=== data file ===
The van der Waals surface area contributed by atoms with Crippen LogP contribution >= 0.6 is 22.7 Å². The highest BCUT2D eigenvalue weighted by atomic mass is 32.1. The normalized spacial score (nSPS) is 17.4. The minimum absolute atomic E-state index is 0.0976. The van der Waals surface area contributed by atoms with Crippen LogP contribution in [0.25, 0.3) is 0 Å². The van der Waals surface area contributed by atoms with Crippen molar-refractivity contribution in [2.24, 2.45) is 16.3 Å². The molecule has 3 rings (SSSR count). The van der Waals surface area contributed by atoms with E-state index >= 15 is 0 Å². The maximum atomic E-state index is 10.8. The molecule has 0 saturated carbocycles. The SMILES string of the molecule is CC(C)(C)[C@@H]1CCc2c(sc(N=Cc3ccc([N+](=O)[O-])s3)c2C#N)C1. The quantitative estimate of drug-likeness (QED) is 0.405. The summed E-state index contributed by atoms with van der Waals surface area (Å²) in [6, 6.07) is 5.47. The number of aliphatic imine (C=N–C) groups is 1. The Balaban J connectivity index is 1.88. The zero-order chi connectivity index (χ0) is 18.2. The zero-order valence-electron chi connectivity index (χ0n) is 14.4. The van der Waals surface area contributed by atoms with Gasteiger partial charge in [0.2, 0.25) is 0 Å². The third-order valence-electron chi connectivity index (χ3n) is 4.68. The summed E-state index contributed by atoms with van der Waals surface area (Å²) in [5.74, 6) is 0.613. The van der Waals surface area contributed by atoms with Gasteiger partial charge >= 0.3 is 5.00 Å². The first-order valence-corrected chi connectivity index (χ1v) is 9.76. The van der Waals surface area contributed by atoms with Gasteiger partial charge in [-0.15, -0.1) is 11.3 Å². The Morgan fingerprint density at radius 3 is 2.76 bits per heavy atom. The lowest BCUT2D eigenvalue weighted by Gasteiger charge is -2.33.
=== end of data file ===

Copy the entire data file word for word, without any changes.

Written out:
The van der Waals surface area contributed by atoms with Crippen LogP contribution >= 0.6 is 22.7 Å². The highest BCUT2D eigenvalue weighted by atomic mass is 32.1. The normalized spacial score (nSPS) is 17.4. The minimum absolute atomic E-state index is 0.0976. The van der Waals surface area contributed by atoms with Crippen LogP contribution in [0.25, 0.3) is 0 Å². The van der Waals surface area contributed by atoms with Crippen molar-refractivity contribution in [2.24, 2.45) is 16.3 Å². The molecule has 3 rings (SSSR count). The van der Waals surface area contributed by atoms with E-state index >= 15 is 0 Å². The maximum atomic E-state index is 10.8. The molecule has 0 saturated carbocycles. The SMILES string of the molecule is CC(C)(C)[C@@H]1CCc2c(sc(N=Cc3ccc([N+](=O)[O-])s3)c2C#N)C1. The quantitative estimate of drug-likeness (QED) is 0.405. The summed E-state index contributed by atoms with van der Waals surface area (Å²) in [6, 6.07) is 5.47. The number of aliphatic imine (C=N–C) groups is 1. The Balaban J connectivity index is 1.88. The zero-order chi connectivity index (χ0) is 18.2. The zero-order valence-electron chi connectivity index (χ0n) is 14.4. The van der Waals surface area contributed by atoms with Gasteiger partial charge in [0.2, 0.25) is 0 Å². The third-order valence-electron chi connectivity index (χ3n) is 4.68. The summed E-state index contributed by atoms with van der Waals surface area (Å²) in [5.74, 6) is 0.613. The van der Waals surface area contributed by atoms with Gasteiger partial charge >= 0.3 is 5.00 Å². The first-order valence-corrected chi connectivity index (χ1v) is 9.76. The van der Waals surface area contributed by atoms with Gasteiger partial charge in [-0.15, -0.1) is 11.3 Å². The Morgan fingerprint density at radius 3 is 2.76 bits per heavy atom. The lowest BCUT2D eigenvalue weighted by Gasteiger charge is -2.33.